Discipling our children in prayer is one of the most important jobs we have as Christian parents. Some call it mentorship and mentoring is a hot topic. Secular and faith-based writers and organizations laud its benefits, decry its scarcity, and encourage its revival.
But like many other disciplines and practices, mentoring is simply a version of discipleship: a relational technique brought to life by Christ’s interactions with His hand-picked group of up-close-and-personal friends and students. Anyone can be discipled in anything.
As women, moms and influencers at home, work, and school, we have a great opportunity of discipling our children in prayer, arguably the most vital connection we have with our Savior and Father.
It’s odd; prayer is one of those things that often stays under the spiritual radar in terms of aspects of a legacy we are encouraged to pass on. We know that worldview, the Word of God, social and cultural activism and advocacy, and pursuing biblical justice are on everyone’s short list of important parts of our faith to be taught to our children and young adults.
But what about prayer? Prayer is our essential point of communication between us and our Father, facilitated by the Holy Spirit, and brokered through our trust in Jesus. I’d say that makes it an absolutely critical skill to model and teach.
It’s never too early to begin providing an experiential discipleship dynamic for young people in the area of prayer. Even very young children and toddlers can be shown how to pray, and can observe mom, dad, and other adults in their world, pray. We all have our own style and approach to prayer, but here are a couple suggestions for must-have tools in our prayer discipleship toolbox:
Teach young people to be humble in their conversations with God.
Sometimes it becomes evident that in our desire to make God appealing to young minds accustomed to bling and almost constant stimulation, we have gone too far in our portrayal of God as our friend and brother. He is both, but He is also still God.
That status deserves respect and reverence. We don’t want our kids afraid of Him, but we most definitely must teach them to fear Him. Sounds contradictory and it is a thin line, but it’s true. The bible stresses the need for this quality in our relationship with God many times, for example:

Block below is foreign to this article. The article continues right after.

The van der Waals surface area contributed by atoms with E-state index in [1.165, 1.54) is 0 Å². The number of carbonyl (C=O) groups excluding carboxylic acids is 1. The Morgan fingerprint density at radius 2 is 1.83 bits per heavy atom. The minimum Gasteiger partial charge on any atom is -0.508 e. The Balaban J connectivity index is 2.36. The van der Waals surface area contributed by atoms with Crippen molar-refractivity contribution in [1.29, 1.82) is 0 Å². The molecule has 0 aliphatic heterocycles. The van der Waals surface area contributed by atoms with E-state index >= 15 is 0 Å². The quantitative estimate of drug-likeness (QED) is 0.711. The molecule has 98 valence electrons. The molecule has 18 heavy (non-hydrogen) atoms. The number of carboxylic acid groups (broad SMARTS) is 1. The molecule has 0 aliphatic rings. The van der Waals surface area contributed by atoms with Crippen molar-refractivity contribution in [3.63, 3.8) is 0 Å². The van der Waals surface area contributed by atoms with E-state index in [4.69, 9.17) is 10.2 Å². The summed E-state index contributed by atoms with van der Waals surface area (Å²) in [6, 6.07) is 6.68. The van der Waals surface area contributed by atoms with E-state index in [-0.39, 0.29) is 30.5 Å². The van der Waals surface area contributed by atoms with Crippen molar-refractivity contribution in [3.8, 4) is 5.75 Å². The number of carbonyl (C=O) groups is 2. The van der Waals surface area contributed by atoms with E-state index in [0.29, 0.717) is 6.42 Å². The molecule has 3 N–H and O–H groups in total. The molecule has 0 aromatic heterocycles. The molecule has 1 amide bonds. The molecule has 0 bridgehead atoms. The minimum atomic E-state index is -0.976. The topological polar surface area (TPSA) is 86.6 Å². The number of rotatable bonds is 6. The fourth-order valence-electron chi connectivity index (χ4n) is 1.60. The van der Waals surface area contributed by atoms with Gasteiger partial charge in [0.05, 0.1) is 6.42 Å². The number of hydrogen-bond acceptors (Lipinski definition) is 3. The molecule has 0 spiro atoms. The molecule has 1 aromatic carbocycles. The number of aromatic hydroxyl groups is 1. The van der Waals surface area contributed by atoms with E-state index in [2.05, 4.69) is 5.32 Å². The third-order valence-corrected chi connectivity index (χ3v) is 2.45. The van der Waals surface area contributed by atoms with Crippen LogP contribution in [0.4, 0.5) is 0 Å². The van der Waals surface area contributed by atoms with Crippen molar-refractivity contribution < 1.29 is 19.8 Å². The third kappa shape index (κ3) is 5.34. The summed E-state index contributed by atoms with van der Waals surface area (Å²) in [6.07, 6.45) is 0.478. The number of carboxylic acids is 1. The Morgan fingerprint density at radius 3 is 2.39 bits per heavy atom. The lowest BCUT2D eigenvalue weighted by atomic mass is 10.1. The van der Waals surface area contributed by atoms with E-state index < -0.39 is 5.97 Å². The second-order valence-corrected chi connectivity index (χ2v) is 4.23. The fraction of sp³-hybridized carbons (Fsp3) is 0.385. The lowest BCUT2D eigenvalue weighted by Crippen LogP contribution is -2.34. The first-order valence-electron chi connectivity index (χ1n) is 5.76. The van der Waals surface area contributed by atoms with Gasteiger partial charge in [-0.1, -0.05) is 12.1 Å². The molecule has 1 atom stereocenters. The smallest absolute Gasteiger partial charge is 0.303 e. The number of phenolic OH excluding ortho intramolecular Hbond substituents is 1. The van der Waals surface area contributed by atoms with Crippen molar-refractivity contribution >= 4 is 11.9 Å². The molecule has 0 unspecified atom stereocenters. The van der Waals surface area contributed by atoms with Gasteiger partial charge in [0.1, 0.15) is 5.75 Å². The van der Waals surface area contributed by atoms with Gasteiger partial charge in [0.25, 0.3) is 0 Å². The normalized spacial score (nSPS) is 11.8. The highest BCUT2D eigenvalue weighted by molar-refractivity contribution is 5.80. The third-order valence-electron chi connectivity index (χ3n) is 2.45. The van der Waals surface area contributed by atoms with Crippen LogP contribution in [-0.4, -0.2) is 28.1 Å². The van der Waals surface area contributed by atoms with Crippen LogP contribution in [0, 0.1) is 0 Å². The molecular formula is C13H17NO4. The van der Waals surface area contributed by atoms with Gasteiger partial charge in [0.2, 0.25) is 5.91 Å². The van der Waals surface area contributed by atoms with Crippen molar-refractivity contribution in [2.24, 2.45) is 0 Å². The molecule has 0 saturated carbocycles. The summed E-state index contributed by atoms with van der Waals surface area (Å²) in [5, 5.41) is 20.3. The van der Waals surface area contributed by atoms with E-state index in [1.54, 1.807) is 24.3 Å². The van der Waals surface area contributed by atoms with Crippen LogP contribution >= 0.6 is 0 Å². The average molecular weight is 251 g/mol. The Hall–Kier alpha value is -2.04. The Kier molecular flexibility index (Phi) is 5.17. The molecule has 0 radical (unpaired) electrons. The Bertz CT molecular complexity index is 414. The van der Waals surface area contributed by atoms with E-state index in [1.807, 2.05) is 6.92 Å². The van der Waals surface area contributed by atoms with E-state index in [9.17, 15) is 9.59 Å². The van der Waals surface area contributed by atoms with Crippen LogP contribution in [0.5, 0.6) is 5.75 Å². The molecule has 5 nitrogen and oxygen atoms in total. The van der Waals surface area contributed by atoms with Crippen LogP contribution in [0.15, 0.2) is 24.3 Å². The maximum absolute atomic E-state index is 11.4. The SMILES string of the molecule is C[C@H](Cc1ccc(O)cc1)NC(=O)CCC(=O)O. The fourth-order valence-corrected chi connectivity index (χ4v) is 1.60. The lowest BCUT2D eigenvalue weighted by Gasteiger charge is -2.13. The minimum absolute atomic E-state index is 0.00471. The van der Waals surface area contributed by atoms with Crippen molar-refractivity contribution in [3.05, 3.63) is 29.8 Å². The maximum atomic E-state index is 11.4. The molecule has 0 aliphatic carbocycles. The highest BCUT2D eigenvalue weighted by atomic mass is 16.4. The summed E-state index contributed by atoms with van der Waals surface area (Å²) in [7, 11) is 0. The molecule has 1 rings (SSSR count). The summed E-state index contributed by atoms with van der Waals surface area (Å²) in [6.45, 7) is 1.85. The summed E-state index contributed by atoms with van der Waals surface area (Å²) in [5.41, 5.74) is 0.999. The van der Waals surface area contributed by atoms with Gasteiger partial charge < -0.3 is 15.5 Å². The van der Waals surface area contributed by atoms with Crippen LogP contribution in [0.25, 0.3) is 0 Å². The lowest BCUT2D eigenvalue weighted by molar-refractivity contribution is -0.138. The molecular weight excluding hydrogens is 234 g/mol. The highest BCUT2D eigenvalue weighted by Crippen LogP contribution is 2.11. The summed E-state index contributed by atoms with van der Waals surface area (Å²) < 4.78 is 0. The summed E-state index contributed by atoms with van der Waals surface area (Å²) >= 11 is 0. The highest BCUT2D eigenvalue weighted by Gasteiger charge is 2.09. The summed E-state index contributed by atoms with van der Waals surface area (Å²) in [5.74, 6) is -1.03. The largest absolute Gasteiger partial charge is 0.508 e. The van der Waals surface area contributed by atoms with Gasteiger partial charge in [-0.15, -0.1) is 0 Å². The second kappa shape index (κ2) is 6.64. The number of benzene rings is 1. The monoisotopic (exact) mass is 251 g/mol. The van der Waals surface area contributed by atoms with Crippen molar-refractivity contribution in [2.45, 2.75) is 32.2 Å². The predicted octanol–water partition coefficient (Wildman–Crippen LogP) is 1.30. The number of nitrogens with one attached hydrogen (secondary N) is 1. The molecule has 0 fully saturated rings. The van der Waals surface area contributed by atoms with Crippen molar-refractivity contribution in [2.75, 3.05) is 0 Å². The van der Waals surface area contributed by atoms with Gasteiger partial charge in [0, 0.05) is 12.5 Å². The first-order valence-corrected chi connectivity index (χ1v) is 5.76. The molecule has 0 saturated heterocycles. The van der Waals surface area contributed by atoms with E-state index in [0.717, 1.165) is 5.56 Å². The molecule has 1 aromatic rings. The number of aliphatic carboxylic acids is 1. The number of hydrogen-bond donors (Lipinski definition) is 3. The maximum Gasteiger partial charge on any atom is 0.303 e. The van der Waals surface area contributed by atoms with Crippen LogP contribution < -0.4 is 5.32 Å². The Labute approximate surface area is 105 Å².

Fear the Lord, you his godly people, for those who fear Him will have all they need.
The Lord is a friend to those who fear Him. He teaches them His covenant.
We should help our teens and young adults understand that pride and arrogance have no place in our prayer closets, and in fact keep us from authentically connecting with the Lord, which after all is the true aim of prayer. We cannot come to God and try to dictate His responses or demand our requests be given. We come to Him as children asking a loving Father for help, wisdom, grace, and strength.
We should help our children to trust the character of God.
With so much deceit and treachery in personal relationships, it’s understandable that young people can have difficulty believing or trusting the claims God makes about Himself. But if they are never taught how to let God be true and every man a liar, their prayers will become hollow exercises in futility because God says in the book of James that if we come to Him, we must first believe that He is, and that He rewards those who diligently seek Him.
If our children believe that God is a bully, a manipulator, or a relational gamesman who delights to see weak creatures come crawling to Him for help, they might never really be able to pray, and if they do pray, it will be the spiritual equivalent of a fingers-crossed, let’s-hope-this-works exchange. But things are very different coming from someone who knows God only has their absolute best interest in mind, and uses His power on their behalf, not against them. They will learn to come to Him from a position of calm repose rather than halting suspicion.
We can share our testimonies of answered prayer to convince them of the absolute power of prayer.
Kids, teens, and young adults love to hear stories. And let’s face it, everyone loves stories of adventure and victory. My sons love to hear that I’m praying about something specific in their lives, and then they are blown away when they see the answers manifest with their own eyes, or hear me reveal that a turn of events is an answer to prayer.
Nothing speaks louder than results, and testimonies are results in spades. Over time, they will begin to replicate this experience with their own prayers, and then it’ll be our turn to be blown away as they share with us how God is moving in their lives through their prayers!
Prayer is a lifelong journey of perseverance, trust, and great exploits.
Let’s make sure our kids don’t miss out.
More to Consider…